3.2 LIGO’s Success
LIGO’s sensitivity has improved significantly since 2009
- During LIGO’s runs from 2002 to 2009 it made no detections. This was considered a good thing because, at the sensitivity levels it could achieve at the time, it was very unlikely to detect gravitational waves.
- From 2009 to 2015 upgrades to LIGO improved its sensitivity greatly, especially in the low-frequency range.
- One of the biggest contributors to the increase in sensitivity was the installation of active isolation systems. These systems measure local seismic motion and use feedback to control motors that work to counteract that motion. The principle is similar to that employed by noise-cancelling headphones.
Confirming a real detection
- One of the most basic criteria for a real detection is that the observed signal must be present at both of LIGO’s sites.
- The two signals cannot be recorded more than 10ms apart. This is because a gravitational wave traveling at the speed of light from Livingston to Hanford would take 10ms to make the trip if it was moving in a straight line through the two locations.
- Both sites also have numerous environmental sensors that measure local seismic activity, atmospheric activity, and electrical activity. Any detected signals should not look like an environmental signal.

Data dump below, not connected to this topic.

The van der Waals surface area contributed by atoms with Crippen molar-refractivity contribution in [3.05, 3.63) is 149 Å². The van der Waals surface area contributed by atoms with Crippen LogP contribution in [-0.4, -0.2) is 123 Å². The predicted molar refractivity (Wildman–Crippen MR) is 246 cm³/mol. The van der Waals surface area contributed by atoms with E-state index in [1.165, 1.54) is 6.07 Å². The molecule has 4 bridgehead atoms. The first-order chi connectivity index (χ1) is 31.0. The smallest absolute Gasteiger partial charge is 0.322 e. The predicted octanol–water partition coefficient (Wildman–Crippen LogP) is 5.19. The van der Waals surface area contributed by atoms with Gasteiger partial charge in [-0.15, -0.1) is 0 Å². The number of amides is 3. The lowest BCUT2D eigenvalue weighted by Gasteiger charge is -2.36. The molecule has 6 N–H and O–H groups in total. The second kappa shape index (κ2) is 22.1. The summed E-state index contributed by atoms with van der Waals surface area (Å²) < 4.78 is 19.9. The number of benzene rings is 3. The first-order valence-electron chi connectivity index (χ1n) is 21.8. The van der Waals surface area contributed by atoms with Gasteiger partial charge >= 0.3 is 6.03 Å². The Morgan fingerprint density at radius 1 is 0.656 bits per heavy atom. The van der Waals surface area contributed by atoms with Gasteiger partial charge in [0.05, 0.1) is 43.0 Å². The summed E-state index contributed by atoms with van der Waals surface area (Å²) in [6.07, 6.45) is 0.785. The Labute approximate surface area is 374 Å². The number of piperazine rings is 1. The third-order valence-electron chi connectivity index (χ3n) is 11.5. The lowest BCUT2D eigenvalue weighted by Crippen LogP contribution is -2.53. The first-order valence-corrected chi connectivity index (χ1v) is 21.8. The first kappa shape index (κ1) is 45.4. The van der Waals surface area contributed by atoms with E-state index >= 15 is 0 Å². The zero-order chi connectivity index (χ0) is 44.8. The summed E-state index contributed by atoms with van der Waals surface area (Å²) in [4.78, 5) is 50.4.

- Detector diagnostics should be completely clean during any suspected detection event, otherwise the signal cannot be trusted.
The first detection of a gravitational wave
- The signal detected on September 14, 2015 met all of the above criteria and was determined to be a real gravitational wave.
- The signal was detected in Louisiana first, followed by Washington 7ms later. This indicated generally that it came from the south and traveled very close to (if not at) the speed of light.
- LIGO uses a number of filters to clean up incoming data, but the first detected signal was so strong that it was clearly visible even with minimal filtering.
- The source of the signal was reconstructed both analytically as well as with numerical relativity. Numerical relativity is a field of physics that used supercomputers to evolve the Einstein field equations.
- Different waveforms—each corresponding to a specific set of source parameters—were created using numerical relativity and compared to the detected signal to look for similarities, a technique called matched filtering.
- This led to the conclusion that the source was a pair of black holes, each about 30 solar masses, rapidly orbiting each other and finally merging into a single new black hole. The relative velocities of the black holes were nearly 0.6c just before merging.
Searching for more gravitational waves and concurrent signals
- After the successful detection, astronomers using other types of tools, like EM telescopes and neutrino detectors, checked the regions of sky that the gravitational wave may have come from for other concurrent signals.
- Almost all of the follow-up searches found nothing, and the one possible gamma-ray detection is suspect. However, future gravitational wave detections could be followed up on more effectively, especially as more detectors are built and source localization improves.
- A number of gravitational wave sources, like merging neutron star binaries or supernovae, are expected to produce EM, neutrino, or cosmic ray signals as well.